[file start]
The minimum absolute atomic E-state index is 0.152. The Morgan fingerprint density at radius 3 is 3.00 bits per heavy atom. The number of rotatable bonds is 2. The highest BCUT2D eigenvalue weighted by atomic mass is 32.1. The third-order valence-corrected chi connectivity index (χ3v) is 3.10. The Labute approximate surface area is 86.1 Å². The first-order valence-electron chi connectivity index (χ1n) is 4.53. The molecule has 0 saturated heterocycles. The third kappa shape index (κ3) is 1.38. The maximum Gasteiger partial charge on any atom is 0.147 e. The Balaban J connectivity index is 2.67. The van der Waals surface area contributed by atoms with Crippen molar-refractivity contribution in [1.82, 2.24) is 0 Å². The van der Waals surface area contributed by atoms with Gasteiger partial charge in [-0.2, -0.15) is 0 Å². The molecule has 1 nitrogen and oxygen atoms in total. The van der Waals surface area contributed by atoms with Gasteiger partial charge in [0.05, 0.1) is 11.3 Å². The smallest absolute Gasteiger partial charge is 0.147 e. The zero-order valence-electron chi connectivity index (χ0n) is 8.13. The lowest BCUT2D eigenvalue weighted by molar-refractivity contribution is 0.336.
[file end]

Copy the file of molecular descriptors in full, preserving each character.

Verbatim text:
The minimum absolute atomic E-state index is 0.152. The Morgan fingerprint density at radius 3 is 3.00 bits per heavy atom. The number of rotatable bonds is 2. The highest BCUT2D eigenvalue weighted by atomic mass is 32.1. The third-order valence-corrected chi connectivity index (χ3v) is 3.10. The Labute approximate surface area is 86.1 Å². The first-order valence-electron chi connectivity index (χ1n) is 4.53. The molecule has 0 saturated heterocycles. The third kappa shape index (κ3) is 1.38. The maximum Gasteiger partial charge on any atom is 0.147 e. The Balaban J connectivity index is 2.67. The van der Waals surface area contributed by atoms with Crippen molar-refractivity contribution in [1.82, 2.24) is 0 Å². The van der Waals surface area contributed by atoms with Gasteiger partial charge in [-0.2, -0.15) is 0 Å². The molecule has 1 nitrogen and oxygen atoms in total. The van der Waals surface area contributed by atoms with Gasteiger partial charge in [0.05, 0.1) is 11.3 Å². The smallest absolute Gasteiger partial charge is 0.147 e. The zero-order valence-electron chi connectivity index (χ0n) is 8.13. The lowest BCUT2D eigenvalue weighted by molar-refractivity contribution is 0.336.